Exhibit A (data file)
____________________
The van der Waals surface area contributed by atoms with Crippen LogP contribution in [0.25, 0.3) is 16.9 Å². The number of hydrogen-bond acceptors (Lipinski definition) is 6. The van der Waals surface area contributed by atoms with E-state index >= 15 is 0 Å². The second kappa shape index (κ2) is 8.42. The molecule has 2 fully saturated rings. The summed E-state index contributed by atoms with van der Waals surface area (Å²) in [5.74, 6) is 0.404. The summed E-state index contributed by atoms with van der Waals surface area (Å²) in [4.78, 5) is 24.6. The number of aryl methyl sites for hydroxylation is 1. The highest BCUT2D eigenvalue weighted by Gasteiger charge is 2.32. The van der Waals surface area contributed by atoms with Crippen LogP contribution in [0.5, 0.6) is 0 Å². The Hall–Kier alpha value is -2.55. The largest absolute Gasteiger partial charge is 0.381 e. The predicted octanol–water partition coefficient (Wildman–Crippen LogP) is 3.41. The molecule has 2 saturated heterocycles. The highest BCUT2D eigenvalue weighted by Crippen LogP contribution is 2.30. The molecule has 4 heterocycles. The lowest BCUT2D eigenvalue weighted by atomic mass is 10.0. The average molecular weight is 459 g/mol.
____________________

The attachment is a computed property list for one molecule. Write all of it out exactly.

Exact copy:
The van der Waals surface area contributed by atoms with Crippen LogP contribution in [0.25, 0.3) is 16.9 Å². The number of hydrogen-bond acceptors (Lipinski definition) is 6. The van der Waals surface area contributed by atoms with E-state index >= 15 is 0 Å². The second kappa shape index (κ2) is 8.42. The molecule has 2 fully saturated rings. The summed E-state index contributed by atoms with van der Waals surface area (Å²) in [5.74, 6) is 0.404. The summed E-state index contributed by atoms with van der Waals surface area (Å²) in [4.78, 5) is 24.6. The number of aryl methyl sites for hydroxylation is 1. The highest BCUT2D eigenvalue weighted by Gasteiger charge is 2.32. The van der Waals surface area contributed by atoms with Crippen LogP contribution in [0.5, 0.6) is 0 Å². The Hall–Kier alpha value is -2.55. The largest absolute Gasteiger partial charge is 0.381 e. The predicted octanol–water partition coefficient (Wildman–Crippen LogP) is 3.41. The molecule has 2 saturated heterocycles. The highest BCUT2D eigenvalue weighted by Crippen LogP contribution is 2.30. The molecule has 4 heterocycles. The lowest BCUT2D eigenvalue weighted by atomic mass is 10.0. The average molecular weight is 459 g/mol.